If you put in comments, people won't read the code as much. Then bugs don't get caught, and people don't understand the quirks, bottlenecks, etc. of the system. That's provided the comments are actually updated with code changes, which is of course totally unguaranteed.
Nothing like an opinionated idiot.
Next time when you are shopping for a book to read. Besure to read it cover to cover before you buy it. Otherwise you'll never know exactly if it's what you were looking to buy. That's basically what he's telling you to do.
He has made a few assumptions that are foolish.
- Reading the source code will provide you with the purist perspective of what it does.
- Comments pertain to the
scopeof the source code they are associated with.
That is his narrow perspective about comments, and as such he sees no value in them. Here are the limitations of not having comments.
- Source code is an instruction set for a computer. It does not expression concepts or ideas. Therefore, source code will never tell you what the programmers objectives were. Source code that compiles without errors and does not crash can still fail to meet the objectives. How will you know any different from the computer by reading the source code? The computer already does that, yet it could still fail to meet the objective.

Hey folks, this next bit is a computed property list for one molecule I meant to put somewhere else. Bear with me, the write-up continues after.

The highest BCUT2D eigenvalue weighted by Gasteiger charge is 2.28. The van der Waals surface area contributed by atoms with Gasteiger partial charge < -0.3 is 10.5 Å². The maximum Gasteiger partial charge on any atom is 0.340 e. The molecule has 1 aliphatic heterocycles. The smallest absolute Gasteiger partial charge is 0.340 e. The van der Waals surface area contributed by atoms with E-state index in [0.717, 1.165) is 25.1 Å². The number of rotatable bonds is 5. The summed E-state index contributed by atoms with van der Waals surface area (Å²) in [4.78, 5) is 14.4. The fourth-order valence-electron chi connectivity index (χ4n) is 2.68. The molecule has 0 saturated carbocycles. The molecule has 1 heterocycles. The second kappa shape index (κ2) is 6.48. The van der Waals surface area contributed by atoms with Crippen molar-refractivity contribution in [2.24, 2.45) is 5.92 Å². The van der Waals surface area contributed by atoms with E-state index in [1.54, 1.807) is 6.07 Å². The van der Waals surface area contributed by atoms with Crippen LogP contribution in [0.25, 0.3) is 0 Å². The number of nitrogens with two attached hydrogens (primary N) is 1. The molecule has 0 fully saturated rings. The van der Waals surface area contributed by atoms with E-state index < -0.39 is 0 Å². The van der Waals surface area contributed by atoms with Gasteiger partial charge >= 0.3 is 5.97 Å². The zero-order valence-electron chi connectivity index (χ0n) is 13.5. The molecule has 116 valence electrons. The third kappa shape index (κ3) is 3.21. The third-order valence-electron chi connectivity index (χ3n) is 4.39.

- Source code does not explain the programmer's intent.
open window, prompt for depositdoes not explain that the programmer intended to communicate a warning to the user.
Next time you have a conversation with this guy and he asks why you are adding comments to your source code. Reply with this statement.
"I write source code to tell the computer what to do, and I write comments to tell people what to do."